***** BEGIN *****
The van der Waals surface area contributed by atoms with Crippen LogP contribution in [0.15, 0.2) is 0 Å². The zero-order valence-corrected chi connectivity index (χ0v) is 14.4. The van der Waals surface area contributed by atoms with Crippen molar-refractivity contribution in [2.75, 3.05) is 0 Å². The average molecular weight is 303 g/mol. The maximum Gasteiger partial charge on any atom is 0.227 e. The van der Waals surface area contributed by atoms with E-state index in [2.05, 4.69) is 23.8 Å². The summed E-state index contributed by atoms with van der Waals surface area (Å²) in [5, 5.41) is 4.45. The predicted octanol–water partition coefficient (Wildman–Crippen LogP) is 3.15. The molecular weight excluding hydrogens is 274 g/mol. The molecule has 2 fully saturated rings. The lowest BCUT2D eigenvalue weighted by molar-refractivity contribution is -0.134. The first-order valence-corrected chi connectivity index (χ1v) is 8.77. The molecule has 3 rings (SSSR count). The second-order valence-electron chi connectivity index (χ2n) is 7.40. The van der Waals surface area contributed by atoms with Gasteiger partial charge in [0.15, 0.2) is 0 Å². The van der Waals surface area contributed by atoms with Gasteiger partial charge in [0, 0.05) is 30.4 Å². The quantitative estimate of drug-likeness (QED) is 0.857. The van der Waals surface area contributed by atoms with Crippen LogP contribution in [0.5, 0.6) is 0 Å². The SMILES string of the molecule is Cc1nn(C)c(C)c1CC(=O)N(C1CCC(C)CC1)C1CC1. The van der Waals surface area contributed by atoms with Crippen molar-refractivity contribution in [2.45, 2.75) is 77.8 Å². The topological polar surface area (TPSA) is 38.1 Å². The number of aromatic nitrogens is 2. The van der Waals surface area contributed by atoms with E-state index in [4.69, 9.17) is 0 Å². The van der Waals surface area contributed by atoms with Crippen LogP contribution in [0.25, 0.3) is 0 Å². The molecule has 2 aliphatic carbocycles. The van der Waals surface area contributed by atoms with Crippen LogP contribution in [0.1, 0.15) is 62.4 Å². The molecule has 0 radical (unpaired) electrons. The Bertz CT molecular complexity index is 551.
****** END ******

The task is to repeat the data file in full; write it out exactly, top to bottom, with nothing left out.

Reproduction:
The van der Waals surface area contributed by atoms with Crippen LogP contribution in [0.15, 0.2) is 0 Å². The zero-order valence-corrected chi connectivity index (χ0v) is 14.4. The van der Waals surface area contributed by atoms with Crippen molar-refractivity contribution in [2.75, 3.05) is 0 Å². The average molecular weight is 303 g/mol. The maximum Gasteiger partial charge on any atom is 0.227 e. The van der Waals surface area contributed by atoms with E-state index in [2.05, 4.69) is 23.8 Å². The summed E-state index contributed by atoms with van der Waals surface area (Å²) in [5, 5.41) is 4.45. The predicted octanol–water partition coefficient (Wildman–Crippen LogP) is 3.15. The molecular weight excluding hydrogens is 274 g/mol. The molecule has 2 fully saturated rings. The lowest BCUT2D eigenvalue weighted by molar-refractivity contribution is -0.134. The first-order valence-corrected chi connectivity index (χ1v) is 8.77. The molecule has 3 rings (SSSR count). The second-order valence-electron chi connectivity index (χ2n) is 7.40. The van der Waals surface area contributed by atoms with Gasteiger partial charge in [0.15, 0.2) is 0 Å². The van der Waals surface area contributed by atoms with Gasteiger partial charge in [0, 0.05) is 30.4 Å². The quantitative estimate of drug-likeness (QED) is 0.857. The van der Waals surface area contributed by atoms with Crippen LogP contribution in [0.5, 0.6) is 0 Å². The SMILES string of the molecule is Cc1nn(C)c(C)c1CC(=O)N(C1CCC(C)CC1)C1CC1. The van der Waals surface area contributed by atoms with Crippen molar-refractivity contribution in [2.45, 2.75) is 77.8 Å². The topological polar surface area (TPSA) is 38.1 Å². The number of aromatic nitrogens is 2. The van der Waals surface area contributed by atoms with E-state index in [4.69, 9.17) is 0 Å². The van der Waals surface area contributed by atoms with Crippen LogP contribution in [0.25, 0.3) is 0 Å². The molecule has 2 aliphatic carbocycles. The van der Waals surface area contributed by atoms with Crippen LogP contribution in [0.1, 0.15) is 62.4 Å². The molecule has 0 radical (unpaired) electrons. The Bertz CT molecular complexity index is 551.